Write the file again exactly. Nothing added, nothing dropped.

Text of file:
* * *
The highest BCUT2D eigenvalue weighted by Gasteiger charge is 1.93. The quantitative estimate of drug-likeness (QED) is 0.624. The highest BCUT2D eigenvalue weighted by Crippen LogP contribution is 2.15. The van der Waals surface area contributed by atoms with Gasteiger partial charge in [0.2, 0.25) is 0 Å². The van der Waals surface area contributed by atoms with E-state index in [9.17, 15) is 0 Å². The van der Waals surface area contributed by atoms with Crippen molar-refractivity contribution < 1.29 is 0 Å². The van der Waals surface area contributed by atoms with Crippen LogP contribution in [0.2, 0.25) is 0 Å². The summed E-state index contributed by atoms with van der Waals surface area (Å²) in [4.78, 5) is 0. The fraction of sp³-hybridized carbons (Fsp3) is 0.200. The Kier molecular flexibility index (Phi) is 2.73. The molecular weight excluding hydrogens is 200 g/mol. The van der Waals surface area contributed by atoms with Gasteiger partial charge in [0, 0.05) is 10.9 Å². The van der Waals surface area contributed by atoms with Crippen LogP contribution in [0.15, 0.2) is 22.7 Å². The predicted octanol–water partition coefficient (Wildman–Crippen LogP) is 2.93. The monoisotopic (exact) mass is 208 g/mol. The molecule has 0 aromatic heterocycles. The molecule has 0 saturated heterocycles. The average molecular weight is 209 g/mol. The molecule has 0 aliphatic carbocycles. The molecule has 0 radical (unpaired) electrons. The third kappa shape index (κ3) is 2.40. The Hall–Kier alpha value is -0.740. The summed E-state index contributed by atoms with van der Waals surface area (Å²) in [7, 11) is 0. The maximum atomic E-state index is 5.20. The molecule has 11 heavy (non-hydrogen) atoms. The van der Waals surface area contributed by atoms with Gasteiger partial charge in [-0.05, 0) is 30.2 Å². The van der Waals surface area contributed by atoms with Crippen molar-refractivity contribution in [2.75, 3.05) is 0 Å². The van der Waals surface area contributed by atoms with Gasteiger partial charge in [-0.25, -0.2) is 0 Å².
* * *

The highest BCUT2D eigenvalue weighted by Gasteiger charge is 1.93. The quantitative estimate of drug-likeness (QED) is 0.624. The highest BCUT2D eigenvalue weighted by Crippen LogP contribution is 2.15. The van der Waals surface area contributed by atoms with Gasteiger partial charge in [0.2, 0.25) is 0 Å². The van der Waals surface area contributed by atoms with E-state index in [9.17, 15) is 0 Å². The van der Waals surface area contributed by atoms with Crippen molar-refractivity contribution < 1.29 is 0 Å². The van der Waals surface area contributed by atoms with Crippen LogP contribution in [0.2, 0.25) is 0 Å². The summed E-state index contributed by atoms with van der Waals surface area (Å²) in [4.78, 5) is 0. The fraction of sp³-hybridized carbons (Fsp3) is 0.200. The Kier molecular flexibility index (Phi) is 2.73. The molecular weight excluding hydrogens is 200 g/mol. The van der Waals surface area contributed by atoms with Gasteiger partial charge in [0, 0.05) is 10.9 Å². The van der Waals surface area contributed by atoms with Crippen LogP contribution in [0.15, 0.2) is 22.7 Å². The predicted octanol–water partition coefficient (Wildman–Crippen LogP) is 2.93. The monoisotopic (exact) mass is 208 g/mol. The molecule has 0 aromatic heterocycles. The molecule has 0 saturated heterocycles. The average molecular weight is 209 g/mol. The molecule has 0 aliphatic carbocycles. The molecule has 0 radical (unpaired) electrons. The third kappa shape index (κ3) is 2.40. The Hall–Kier alpha value is -0.740. The summed E-state index contributed by atoms with van der Waals surface area (Å²) in [7, 11) is 0. The maximum atomic E-state index is 5.20. The molecule has 11 heavy (non-hydrogen) atoms. The van der Waals surface area contributed by atoms with Gasteiger partial charge in [-0.05, 0) is 30.2 Å². The van der Waals surface area contributed by atoms with Crippen molar-refractivity contribution in [2.75, 3.05) is 0 Å². The van der Waals surface area contributed by atoms with Gasteiger partial charge in [-0.25, -0.2) is 0 Å².